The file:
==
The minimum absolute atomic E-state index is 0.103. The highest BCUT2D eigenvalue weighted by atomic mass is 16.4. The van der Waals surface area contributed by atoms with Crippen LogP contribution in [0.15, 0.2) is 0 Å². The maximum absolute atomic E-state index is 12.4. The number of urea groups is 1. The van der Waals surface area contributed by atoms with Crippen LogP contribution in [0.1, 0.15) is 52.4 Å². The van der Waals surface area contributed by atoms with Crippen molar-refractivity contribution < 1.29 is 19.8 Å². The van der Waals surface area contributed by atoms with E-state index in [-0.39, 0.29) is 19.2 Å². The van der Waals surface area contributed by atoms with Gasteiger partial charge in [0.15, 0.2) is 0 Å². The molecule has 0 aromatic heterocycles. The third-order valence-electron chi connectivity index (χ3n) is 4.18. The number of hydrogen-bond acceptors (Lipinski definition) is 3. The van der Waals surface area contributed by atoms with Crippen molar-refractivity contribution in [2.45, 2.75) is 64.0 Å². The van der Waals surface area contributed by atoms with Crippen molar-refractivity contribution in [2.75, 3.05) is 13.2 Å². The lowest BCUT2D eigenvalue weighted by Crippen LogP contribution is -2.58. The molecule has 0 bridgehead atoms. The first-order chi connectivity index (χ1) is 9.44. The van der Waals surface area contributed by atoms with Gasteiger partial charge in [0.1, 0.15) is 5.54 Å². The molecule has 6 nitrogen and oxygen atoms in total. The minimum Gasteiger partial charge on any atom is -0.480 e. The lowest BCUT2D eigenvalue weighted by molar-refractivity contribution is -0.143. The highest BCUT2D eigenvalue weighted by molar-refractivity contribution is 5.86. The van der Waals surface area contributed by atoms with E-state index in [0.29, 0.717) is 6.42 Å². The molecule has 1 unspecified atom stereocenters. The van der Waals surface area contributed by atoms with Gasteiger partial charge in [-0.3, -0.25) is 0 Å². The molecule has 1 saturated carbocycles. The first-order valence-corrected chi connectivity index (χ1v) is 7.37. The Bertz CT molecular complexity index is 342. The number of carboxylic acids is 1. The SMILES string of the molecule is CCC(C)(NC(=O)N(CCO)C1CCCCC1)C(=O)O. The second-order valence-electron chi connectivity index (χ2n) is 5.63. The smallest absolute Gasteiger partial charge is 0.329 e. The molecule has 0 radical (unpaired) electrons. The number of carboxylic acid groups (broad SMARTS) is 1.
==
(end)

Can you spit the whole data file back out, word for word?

The minimum absolute atomic E-state index is 0.103. The highest BCUT2D eigenvalue weighted by atomic mass is 16.4. The van der Waals surface area contributed by atoms with Crippen LogP contribution in [0.15, 0.2) is 0 Å². The maximum absolute atomic E-state index is 12.4. The number of urea groups is 1. The van der Waals surface area contributed by atoms with Crippen LogP contribution in [0.1, 0.15) is 52.4 Å². The van der Waals surface area contributed by atoms with Crippen molar-refractivity contribution < 1.29 is 19.8 Å². The van der Waals surface area contributed by atoms with E-state index in [-0.39, 0.29) is 19.2 Å². The van der Waals surface area contributed by atoms with Gasteiger partial charge in [0.15, 0.2) is 0 Å². The molecule has 0 aromatic heterocycles. The third-order valence-electron chi connectivity index (χ3n) is 4.18. The number of hydrogen-bond acceptors (Lipinski definition) is 3. The van der Waals surface area contributed by atoms with Crippen molar-refractivity contribution in [2.45, 2.75) is 64.0 Å². The van der Waals surface area contributed by atoms with Crippen molar-refractivity contribution in [2.75, 3.05) is 13.2 Å². The lowest BCUT2D eigenvalue weighted by Crippen LogP contribution is -2.58. The molecule has 0 bridgehead atoms. The first-order chi connectivity index (χ1) is 9.44. The van der Waals surface area contributed by atoms with Gasteiger partial charge in [0.1, 0.15) is 5.54 Å². The molecule has 6 nitrogen and oxygen atoms in total. The minimum Gasteiger partial charge on any atom is -0.480 e. The lowest BCUT2D eigenvalue weighted by molar-refractivity contribution is -0.143. The highest BCUT2D eigenvalue weighted by molar-refractivity contribution is 5.86. The van der Waals surface area contributed by atoms with E-state index in [0.29, 0.717) is 6.42 Å². The molecule has 1 unspecified atom stereocenters. The van der Waals surface area contributed by atoms with Gasteiger partial charge in [-0.3, -0.25) is 0 Å². The molecule has 1 saturated carbocycles. The first-order valence-corrected chi connectivity index (χ1v) is 7.37. The Bertz CT molecular complexity index is 342. The number of carboxylic acids is 1. The SMILES string of the molecule is CCC(C)(NC(=O)N(CCO)C1CCCCC1)C(=O)O. The second-order valence-electron chi connectivity index (χ2n) is 5.63. The smallest absolute Gasteiger partial charge is 0.329 e. The molecule has 0 radical (unpaired) electrons. The number of carboxylic acid groups (broad SMARTS) is 1.